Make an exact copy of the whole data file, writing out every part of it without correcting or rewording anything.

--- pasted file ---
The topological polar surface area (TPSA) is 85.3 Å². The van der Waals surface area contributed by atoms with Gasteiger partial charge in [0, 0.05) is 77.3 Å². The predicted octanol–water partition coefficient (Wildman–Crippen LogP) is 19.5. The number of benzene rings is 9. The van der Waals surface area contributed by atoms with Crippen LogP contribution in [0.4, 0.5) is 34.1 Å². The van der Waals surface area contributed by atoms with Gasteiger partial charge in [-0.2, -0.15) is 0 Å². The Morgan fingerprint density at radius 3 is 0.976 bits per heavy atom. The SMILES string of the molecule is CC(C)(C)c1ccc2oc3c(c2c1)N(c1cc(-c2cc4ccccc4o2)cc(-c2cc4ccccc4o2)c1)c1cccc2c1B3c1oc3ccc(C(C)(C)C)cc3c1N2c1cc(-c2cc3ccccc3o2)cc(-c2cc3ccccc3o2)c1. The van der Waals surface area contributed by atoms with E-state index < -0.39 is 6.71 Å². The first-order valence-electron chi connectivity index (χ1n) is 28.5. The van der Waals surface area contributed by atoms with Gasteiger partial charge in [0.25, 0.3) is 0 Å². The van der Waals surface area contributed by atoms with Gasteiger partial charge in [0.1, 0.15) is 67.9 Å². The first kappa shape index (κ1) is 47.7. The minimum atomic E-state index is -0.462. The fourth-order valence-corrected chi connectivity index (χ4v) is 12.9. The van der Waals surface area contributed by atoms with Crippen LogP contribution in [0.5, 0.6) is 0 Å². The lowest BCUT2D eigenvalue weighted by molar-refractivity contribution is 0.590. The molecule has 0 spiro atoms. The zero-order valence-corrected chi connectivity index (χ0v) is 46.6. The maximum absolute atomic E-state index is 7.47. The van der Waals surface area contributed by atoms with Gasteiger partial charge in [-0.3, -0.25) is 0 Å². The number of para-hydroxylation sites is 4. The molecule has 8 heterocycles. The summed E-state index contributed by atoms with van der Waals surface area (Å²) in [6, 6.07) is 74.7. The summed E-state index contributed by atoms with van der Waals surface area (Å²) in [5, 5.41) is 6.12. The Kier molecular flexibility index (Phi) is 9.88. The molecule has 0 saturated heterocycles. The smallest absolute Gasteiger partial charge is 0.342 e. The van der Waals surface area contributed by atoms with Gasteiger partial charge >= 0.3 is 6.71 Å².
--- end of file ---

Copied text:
The topological polar surface area (TPSA) is 85.3 Å². The van der Waals surface area contributed by atoms with Gasteiger partial charge in [0, 0.05) is 77.3 Å². The predicted octanol–water partition coefficient (Wildman–Crippen LogP) is 19.5. The number of benzene rings is 9. The van der Waals surface area contributed by atoms with Crippen LogP contribution in [0.4, 0.5) is 34.1 Å². The van der Waals surface area contributed by atoms with Gasteiger partial charge in [-0.2, -0.15) is 0 Å². The Morgan fingerprint density at radius 3 is 0.976 bits per heavy atom. The SMILES string of the molecule is CC(C)(C)c1ccc2oc3c(c2c1)N(c1cc(-c2cc4ccccc4o2)cc(-c2cc4ccccc4o2)c1)c1cccc2c1B3c1oc3ccc(C(C)(C)C)cc3c1N2c1cc(-c2cc3ccccc3o2)cc(-c2cc3ccccc3o2)c1. The van der Waals surface area contributed by atoms with E-state index < -0.39 is 6.71 Å². The first-order valence-electron chi connectivity index (χ1n) is 28.5. The van der Waals surface area contributed by atoms with Gasteiger partial charge in [0.25, 0.3) is 0 Å². The van der Waals surface area contributed by atoms with Gasteiger partial charge in [0.1, 0.15) is 67.9 Å². The first kappa shape index (κ1) is 47.7. The minimum atomic E-state index is -0.462. The fourth-order valence-corrected chi connectivity index (χ4v) is 12.9. The van der Waals surface area contributed by atoms with Crippen LogP contribution in [0.5, 0.6) is 0 Å². The lowest BCUT2D eigenvalue weighted by molar-refractivity contribution is 0.590. The molecule has 0 spiro atoms. The zero-order valence-corrected chi connectivity index (χ0v) is 46.6. The maximum absolute atomic E-state index is 7.47. The van der Waals surface area contributed by atoms with Gasteiger partial charge in [-0.3, -0.25) is 0 Å². The number of para-hydroxylation sites is 4. The molecule has 8 heterocycles. The summed E-state index contributed by atoms with van der Waals surface area (Å²) in [6, 6.07) is 74.7. The summed E-state index contributed by atoms with van der Waals surface area (Å²) in [5, 5.41) is 6.12. The Kier molecular flexibility index (Phi) is 9.88. The molecule has 0 saturated heterocycles. The smallest absolute Gasteiger partial charge is 0.342 e. The van der Waals surface area contributed by atoms with Gasteiger partial charge >= 0.3 is 6.71 Å².